Next, I mean centered and scaled the prices of each investments/feature and did a PCA on the data. Since PCA yields a feature subspace that maximizes the variance along the axes, it makes sense to standardize the data. A point worth mentioning is that even though after standardization the variance of each feature will be 1, there will be directions (linear combinations of features) in which variation won’t be 1, and directions with greater variation will be selected.

Together, the first two principal components contain 97% of the information. The first principal component explains 93% of the variance and the second principal component contains 4% of the variance. The third and fourth principal component contained the rest of the variance of the dataset. Principal components are constructed in such a manner that the first principal component accounts for the largest possible variance in the data set.

PC1 PC2 PC3 PC4 PC5
Variability 93.13% 4.06% 1.83% 0.89% 0.08%
Cumulative 93.13% 97.19% 99.03% 99.92% 100.00%

For my taste I want to have relative diversification. Meaning, the number of principal components required to explain roughly 75% of the variation in the portfolio should be maximized and at least 3. Plotting the loadings I can see that most of my variables load relatively heavy on the first component.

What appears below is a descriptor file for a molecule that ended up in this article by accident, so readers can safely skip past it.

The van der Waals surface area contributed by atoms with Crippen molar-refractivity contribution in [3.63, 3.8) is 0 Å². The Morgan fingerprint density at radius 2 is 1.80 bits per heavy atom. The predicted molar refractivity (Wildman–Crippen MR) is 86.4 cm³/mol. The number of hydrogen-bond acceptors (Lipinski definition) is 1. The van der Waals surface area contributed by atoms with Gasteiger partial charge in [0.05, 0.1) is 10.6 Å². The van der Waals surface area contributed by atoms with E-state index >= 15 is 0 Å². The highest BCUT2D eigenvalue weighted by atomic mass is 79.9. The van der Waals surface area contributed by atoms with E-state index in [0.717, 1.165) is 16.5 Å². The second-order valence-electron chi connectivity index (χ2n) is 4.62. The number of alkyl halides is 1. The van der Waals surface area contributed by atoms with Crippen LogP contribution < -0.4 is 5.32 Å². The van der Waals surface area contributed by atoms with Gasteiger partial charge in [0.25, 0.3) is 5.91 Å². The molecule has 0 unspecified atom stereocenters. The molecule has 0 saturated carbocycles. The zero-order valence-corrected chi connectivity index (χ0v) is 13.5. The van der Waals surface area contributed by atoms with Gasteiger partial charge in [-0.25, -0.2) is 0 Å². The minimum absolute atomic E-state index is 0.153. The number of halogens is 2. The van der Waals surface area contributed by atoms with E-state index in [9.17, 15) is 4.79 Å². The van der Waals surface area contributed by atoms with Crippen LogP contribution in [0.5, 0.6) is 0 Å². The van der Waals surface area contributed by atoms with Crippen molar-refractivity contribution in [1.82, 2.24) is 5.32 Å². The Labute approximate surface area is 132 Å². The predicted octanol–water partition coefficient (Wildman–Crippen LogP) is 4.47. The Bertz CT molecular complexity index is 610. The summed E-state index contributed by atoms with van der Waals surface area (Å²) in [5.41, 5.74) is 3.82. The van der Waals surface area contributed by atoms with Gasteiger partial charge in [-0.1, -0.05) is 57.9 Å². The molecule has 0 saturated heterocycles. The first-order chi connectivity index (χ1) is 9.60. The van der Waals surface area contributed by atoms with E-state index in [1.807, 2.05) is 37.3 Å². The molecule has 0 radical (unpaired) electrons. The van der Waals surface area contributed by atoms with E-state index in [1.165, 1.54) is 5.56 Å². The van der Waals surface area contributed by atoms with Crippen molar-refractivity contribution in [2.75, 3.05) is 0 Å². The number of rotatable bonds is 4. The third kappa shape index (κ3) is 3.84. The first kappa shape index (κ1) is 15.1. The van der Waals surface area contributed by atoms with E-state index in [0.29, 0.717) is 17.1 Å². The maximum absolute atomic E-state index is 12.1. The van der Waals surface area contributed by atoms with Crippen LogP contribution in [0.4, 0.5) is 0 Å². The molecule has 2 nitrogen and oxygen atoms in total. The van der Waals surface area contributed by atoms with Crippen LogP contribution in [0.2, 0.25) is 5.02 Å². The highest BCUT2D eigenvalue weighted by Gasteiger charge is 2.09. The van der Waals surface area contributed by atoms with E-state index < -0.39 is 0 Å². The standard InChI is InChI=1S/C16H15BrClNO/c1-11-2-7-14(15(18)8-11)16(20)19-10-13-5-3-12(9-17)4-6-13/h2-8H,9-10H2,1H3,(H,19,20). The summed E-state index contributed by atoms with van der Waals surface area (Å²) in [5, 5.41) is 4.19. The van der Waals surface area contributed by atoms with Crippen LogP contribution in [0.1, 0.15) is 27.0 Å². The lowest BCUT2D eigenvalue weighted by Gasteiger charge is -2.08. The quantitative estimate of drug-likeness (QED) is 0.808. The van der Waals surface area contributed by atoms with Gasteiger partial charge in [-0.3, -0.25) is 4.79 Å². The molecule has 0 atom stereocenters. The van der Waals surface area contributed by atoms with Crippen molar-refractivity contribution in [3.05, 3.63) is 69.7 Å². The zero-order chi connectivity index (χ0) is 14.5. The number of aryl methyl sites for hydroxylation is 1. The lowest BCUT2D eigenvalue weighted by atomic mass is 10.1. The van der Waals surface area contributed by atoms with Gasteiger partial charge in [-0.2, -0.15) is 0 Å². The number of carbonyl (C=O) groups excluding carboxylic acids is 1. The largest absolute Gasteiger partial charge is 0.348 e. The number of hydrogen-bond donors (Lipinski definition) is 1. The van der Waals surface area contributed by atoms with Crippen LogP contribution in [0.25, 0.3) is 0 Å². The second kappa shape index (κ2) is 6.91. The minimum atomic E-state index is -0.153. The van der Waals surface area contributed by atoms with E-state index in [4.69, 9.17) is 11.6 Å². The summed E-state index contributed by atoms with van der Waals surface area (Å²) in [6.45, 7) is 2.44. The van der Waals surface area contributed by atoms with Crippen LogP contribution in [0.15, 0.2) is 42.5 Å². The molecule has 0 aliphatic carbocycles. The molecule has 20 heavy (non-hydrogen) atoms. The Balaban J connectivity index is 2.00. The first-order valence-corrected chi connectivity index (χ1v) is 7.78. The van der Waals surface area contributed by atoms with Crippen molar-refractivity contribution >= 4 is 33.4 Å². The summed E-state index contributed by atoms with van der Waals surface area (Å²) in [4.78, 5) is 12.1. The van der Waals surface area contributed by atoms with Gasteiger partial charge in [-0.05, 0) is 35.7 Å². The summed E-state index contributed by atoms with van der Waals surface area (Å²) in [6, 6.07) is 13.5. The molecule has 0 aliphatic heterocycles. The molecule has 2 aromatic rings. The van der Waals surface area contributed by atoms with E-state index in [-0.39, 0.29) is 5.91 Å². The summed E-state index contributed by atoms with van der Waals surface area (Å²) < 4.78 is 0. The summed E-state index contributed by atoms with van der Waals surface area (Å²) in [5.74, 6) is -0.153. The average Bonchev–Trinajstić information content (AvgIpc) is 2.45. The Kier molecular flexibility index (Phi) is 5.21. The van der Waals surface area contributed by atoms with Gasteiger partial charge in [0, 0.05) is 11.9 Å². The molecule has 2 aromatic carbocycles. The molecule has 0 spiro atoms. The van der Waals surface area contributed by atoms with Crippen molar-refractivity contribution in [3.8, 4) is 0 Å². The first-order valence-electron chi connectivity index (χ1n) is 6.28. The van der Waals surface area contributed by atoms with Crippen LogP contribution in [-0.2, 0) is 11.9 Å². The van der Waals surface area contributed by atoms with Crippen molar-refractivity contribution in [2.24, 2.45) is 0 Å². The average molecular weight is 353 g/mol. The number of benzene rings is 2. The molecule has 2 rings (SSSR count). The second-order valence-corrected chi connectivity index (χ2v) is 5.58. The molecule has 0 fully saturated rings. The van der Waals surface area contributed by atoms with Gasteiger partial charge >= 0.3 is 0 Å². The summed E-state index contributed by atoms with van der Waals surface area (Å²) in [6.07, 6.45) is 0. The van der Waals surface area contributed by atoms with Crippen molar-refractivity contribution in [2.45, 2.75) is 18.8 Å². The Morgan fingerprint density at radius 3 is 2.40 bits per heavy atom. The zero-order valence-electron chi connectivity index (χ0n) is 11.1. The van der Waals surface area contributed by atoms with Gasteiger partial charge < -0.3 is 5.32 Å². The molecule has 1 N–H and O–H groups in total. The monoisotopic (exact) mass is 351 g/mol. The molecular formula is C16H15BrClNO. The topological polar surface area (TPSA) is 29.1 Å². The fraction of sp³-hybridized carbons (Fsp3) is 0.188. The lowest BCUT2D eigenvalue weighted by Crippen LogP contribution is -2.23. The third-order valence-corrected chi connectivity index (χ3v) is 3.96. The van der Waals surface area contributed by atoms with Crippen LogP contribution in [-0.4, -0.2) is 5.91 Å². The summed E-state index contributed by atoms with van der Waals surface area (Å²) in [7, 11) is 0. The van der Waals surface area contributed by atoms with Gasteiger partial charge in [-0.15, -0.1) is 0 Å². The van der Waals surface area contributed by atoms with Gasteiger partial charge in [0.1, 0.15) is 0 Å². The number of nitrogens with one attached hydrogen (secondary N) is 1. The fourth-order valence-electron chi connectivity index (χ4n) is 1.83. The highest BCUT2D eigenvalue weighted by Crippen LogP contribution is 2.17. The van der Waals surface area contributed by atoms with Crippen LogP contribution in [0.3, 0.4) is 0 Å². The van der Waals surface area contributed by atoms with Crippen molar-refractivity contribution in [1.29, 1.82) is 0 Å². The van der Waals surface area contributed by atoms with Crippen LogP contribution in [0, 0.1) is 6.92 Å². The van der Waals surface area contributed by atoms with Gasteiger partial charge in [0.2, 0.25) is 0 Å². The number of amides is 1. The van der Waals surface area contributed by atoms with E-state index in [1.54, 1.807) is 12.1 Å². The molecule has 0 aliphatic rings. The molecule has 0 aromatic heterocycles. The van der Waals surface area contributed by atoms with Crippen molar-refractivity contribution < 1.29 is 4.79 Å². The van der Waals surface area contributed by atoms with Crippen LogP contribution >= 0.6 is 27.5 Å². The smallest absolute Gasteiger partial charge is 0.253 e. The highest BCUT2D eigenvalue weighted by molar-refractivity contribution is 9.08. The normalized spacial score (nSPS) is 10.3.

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This might indicate that the first principal component is just a proxy for equity risk. In other words all the investments provide more or less the same risk factor. That doesn’t suprise me, seeing as the first principal component describes 93% of the variance in the data. I can see that EM, EM Asia and FTSE load heavy on PC5 and PC3 respectively.

If I take two of those assets (ignoring EM at this point) and rebalance them monthly (equally weighted) I get the following portfolio performance:

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I can see that when the benchmark (SPY) is down my portfolio’s performance behaves in a similar way.

Lets see what happens if I try to hedge my positions. For my hedge I will open up a position in FLOW. Flow Traders is a leading global technology-enabled liquidity provider, specialized in Exchange Traded Products (ETPs). Basically FLOW makes money when volatility is high. Let’s plot the asset correlation matrix again with FLOW included.

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From the above matrix I can already see that FLOW doesn’t rally correlate with my other investments. It even has a negative correlation with some of the other investments. Lets do a PCA.

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It is good to see above that FLOW does not load on the same components as the rest of my investments. Let simulate trading.

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Just as I thought. When the market is down, FLOW actually pushes my portfolio up. Not bad for a hedge that also pays me a dividend while I hold. Plus it looks like a good growth story. When markets panic and investors will be dumping their positions in panic, the spreads will be huge and companies like FlowTraders will be making a good profit.

Written on August 21, 2021